emphasis on competitivity in the instruction seems to be different animal altogether. I don't recall ever being praised or feeling good about doing whatever it takes to get that uke down to the ground, regardless of the way it was done..
I don't think people who engage in the "win-lose" kind of competition in aikido do such (ie do whatever it takes to get uke to the ground). Have you ever seen these kinds of competitions in aikido?

-- Jun

Nacho_mx
11-21-2002, 01:01 PM
Are you saying "too bad" to both the "seeking together" kind of competition as well as the "win-lose" kinds of competition?

Uke/Nage, neither opposites, nor rivals but 2 sides of the same coin. To understand aikido they must cooperate, not compete.

Alfonso
11-21-2002, 02:59 PM
Have you ever seen these kinds of competitions in aikido?

No, and I don't expect to , in any kind of Aikido teaching methodology.

This is what is one huge difference between Aikido and any competitive sport/ activity.

inevitably when the competition is the main thrust, the "winners" find ways to ensure their winning, regardless of the how to.

add money to the equation and the whole thing just goes to hell quickly quickly

akiy
11-21-2002, 03:49 PM
Hi Alfonso,
No, and I don't expect to , in any kind of Aikido teaching methodology.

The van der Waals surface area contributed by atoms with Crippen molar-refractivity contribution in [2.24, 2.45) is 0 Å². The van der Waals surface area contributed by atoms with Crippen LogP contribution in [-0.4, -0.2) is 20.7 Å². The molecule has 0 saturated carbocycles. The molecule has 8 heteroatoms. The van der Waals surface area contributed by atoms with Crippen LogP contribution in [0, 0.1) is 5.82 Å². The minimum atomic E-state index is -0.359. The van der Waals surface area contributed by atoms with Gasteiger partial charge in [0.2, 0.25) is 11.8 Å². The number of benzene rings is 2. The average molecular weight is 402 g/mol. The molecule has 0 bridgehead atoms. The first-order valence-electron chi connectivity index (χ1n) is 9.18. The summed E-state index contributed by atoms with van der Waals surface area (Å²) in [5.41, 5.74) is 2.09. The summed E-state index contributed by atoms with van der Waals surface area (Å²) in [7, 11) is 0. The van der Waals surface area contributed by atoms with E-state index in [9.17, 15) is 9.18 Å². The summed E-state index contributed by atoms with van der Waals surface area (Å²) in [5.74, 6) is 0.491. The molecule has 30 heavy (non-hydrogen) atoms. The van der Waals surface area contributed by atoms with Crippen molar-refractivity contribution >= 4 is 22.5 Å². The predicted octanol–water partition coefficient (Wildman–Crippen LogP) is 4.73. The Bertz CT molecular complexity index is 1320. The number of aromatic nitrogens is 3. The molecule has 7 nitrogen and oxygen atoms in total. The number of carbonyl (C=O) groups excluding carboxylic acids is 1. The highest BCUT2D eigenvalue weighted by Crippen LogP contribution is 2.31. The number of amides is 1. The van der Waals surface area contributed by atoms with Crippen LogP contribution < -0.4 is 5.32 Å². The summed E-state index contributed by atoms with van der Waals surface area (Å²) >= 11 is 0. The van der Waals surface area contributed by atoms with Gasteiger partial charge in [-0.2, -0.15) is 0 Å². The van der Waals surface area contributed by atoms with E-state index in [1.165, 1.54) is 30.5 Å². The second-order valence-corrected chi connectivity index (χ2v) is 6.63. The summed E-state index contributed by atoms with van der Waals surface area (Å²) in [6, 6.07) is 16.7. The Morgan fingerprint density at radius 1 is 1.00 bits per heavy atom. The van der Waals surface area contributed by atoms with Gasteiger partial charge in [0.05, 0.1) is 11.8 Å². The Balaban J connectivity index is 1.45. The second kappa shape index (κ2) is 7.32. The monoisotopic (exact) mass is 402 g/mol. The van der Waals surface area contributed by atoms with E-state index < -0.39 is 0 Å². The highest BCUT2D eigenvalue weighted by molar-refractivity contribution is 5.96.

Why not?
This is what is one huge difference between Aikido and any competitive sport/ activity.
My guess, then, is that you would never view competition as being mutually benificial (to steal a term) for both parties involved?
inevitably when the competition is the main thrust, the "winners" find ways to ensure their winning, regardless of the how to.
I guess that's why I wrote above that many people treat "competition" to not be their primary focus in their training.

I'm sure Peter Rehse will be the first to say that at the Shodokan hombu dojo, the emphasis on tanto randori is placed behind learning the techniques pretty much in the same way that any "other" aikido dojo would.

-- Jun

Alfonso
11-21-2002, 05:12 PM
Why not?

because I've encountered nothing that refers to Aikido that is like that, including Shodokan and Ki Society Kata competitions.

never ooooops no, competition is fun and you surely can have both parties benefiting from the exchange.

but not as the primary goal. I think you've made the point you're not talking about that.

Maybe the sticky point is money. I think i can safely generalize that most competitive /professional sports didn't start out with a win/lose mentality. but throw money into the equation, and it sure becomes important to win..

examples: Soccer (as played in the rest of the world, and as is catching up in the US) , Rugby (League vs Union), the football coach who said about winning "it's the only important thing.." (Lombardi?)

And then perhaps something less concerned with that -

the kids who never get to play -- because they're not a perceived asset to the team, etc etc.

Alfonso
11-21-2002, 06:10 PM
Hi again Jun,

I think I misread what your post
I don't think people who engage in the "win-lose" kind of competition in aikido do such (ie do whatever it takes to get uke to the ground).
what I meant is that I haven't seen/heard/read anything to indicate that the competition style aikido is focused solely in competition.

I understand the Shodokan uses competition in which there's a winner and a loser in its form.

But i've been under the impression that it was a complement to the cooperative training that I feel so endeared to.

In any case,

Hi Miha! Good topic for debate (welcome to debate-world)